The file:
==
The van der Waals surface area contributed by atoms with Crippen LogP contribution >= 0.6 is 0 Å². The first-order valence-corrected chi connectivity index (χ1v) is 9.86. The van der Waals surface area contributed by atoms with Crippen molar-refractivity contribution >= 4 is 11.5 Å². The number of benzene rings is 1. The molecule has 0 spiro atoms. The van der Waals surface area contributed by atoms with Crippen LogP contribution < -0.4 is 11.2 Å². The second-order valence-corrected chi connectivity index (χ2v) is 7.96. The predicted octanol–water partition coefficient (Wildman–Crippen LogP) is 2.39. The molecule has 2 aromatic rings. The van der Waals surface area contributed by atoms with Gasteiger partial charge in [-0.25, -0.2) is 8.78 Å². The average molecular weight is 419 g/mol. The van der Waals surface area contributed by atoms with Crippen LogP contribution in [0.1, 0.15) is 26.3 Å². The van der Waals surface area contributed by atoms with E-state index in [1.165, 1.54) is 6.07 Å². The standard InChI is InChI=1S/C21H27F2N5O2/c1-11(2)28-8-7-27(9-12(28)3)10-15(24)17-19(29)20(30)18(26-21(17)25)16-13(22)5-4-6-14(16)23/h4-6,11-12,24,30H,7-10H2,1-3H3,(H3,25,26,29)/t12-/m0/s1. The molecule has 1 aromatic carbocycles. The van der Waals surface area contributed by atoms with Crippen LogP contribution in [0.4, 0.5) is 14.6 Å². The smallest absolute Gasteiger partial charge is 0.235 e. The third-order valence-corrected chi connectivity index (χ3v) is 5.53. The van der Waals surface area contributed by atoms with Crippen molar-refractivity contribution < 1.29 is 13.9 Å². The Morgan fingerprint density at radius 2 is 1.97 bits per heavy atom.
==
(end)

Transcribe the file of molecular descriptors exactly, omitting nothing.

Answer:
The van der Waals surface area contributed by atoms with Crippen LogP contribution >= 0.6 is 0 Å². The first-order valence-corrected chi connectivity index (χ1v) is 9.86. The van der Waals surface area contributed by atoms with Crippen molar-refractivity contribution >= 4 is 11.5 Å². The number of benzene rings is 1. The molecule has 0 spiro atoms. The van der Waals surface area contributed by atoms with Crippen LogP contribution < -0.4 is 11.2 Å². The second-order valence-corrected chi connectivity index (χ2v) is 7.96. The predicted octanol–water partition coefficient (Wildman–Crippen LogP) is 2.39. The molecule has 2 aromatic rings. The van der Waals surface area contributed by atoms with Gasteiger partial charge in [-0.25, -0.2) is 8.78 Å². The average molecular weight is 419 g/mol. The van der Waals surface area contributed by atoms with Crippen LogP contribution in [0.1, 0.15) is 26.3 Å². The van der Waals surface area contributed by atoms with E-state index in [1.165, 1.54) is 6.07 Å². The standard InChI is InChI=1S/C21H27F2N5O2/c1-11(2)28-8-7-27(9-12(28)3)10-15(24)17-19(29)20(30)18(26-21(17)25)16-13(22)5-4-6-14(16)23/h4-6,11-12,24,30H,7-10H2,1-3H3,(H3,25,26,29)/t12-/m0/s1. The molecule has 1 aromatic carbocycles. The van der Waals surface area contributed by atoms with Crippen LogP contribution in [0.4, 0.5) is 14.6 Å². The smallest absolute Gasteiger partial charge is 0.235 e. The third-order valence-corrected chi connectivity index (χ3v) is 5.53. The van der Waals surface area contributed by atoms with Crippen molar-refractivity contribution < 1.29 is 13.9 Å². The Morgan fingerprint density at radius 2 is 1.97 bits per heavy atom.